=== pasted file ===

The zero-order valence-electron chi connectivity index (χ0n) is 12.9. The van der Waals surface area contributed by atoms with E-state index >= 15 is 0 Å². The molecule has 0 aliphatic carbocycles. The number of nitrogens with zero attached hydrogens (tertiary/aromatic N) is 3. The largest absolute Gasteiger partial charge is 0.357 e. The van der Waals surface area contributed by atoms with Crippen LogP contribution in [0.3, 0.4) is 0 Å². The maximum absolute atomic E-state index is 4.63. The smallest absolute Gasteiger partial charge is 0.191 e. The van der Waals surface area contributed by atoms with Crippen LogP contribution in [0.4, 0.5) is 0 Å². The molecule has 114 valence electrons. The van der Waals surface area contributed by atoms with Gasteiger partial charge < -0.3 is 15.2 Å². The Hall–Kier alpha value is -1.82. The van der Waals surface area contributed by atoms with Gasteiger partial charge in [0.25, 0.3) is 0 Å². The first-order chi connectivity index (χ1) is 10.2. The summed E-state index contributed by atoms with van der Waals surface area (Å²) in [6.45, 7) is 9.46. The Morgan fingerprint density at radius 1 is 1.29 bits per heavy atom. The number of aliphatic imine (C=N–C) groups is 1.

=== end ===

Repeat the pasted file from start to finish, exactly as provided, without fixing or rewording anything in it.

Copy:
The zero-order valence-electron chi connectivity index (χ0n) is 12.9. The van der Waals surface area contributed by atoms with E-state index >= 15 is 0 Å². The molecule has 0 aliphatic carbocycles. The number of nitrogens with zero attached hydrogens (tertiary/aromatic N) is 3. The largest absolute Gasteiger partial charge is 0.357 e. The van der Waals surface area contributed by atoms with Crippen LogP contribution in [0.3, 0.4) is 0 Å². The maximum absolute atomic E-state index is 4.63. The smallest absolute Gasteiger partial charge is 0.191 e. The van der Waals surface area contributed by atoms with Crippen LogP contribution in [0.4, 0.5) is 0 Å². The molecule has 114 valence electrons. The van der Waals surface area contributed by atoms with Gasteiger partial charge < -0.3 is 15.2 Å². The Hall–Kier alpha value is -1.82. The van der Waals surface area contributed by atoms with Gasteiger partial charge in [0.25, 0.3) is 0 Å². The first-order chi connectivity index (χ1) is 10.2. The summed E-state index contributed by atoms with van der Waals surface area (Å²) in [6.45, 7) is 9.46. The Morgan fingerprint density at radius 1 is 1.29 bits per heavy atom. The number of aliphatic imine (C=N–C) groups is 1.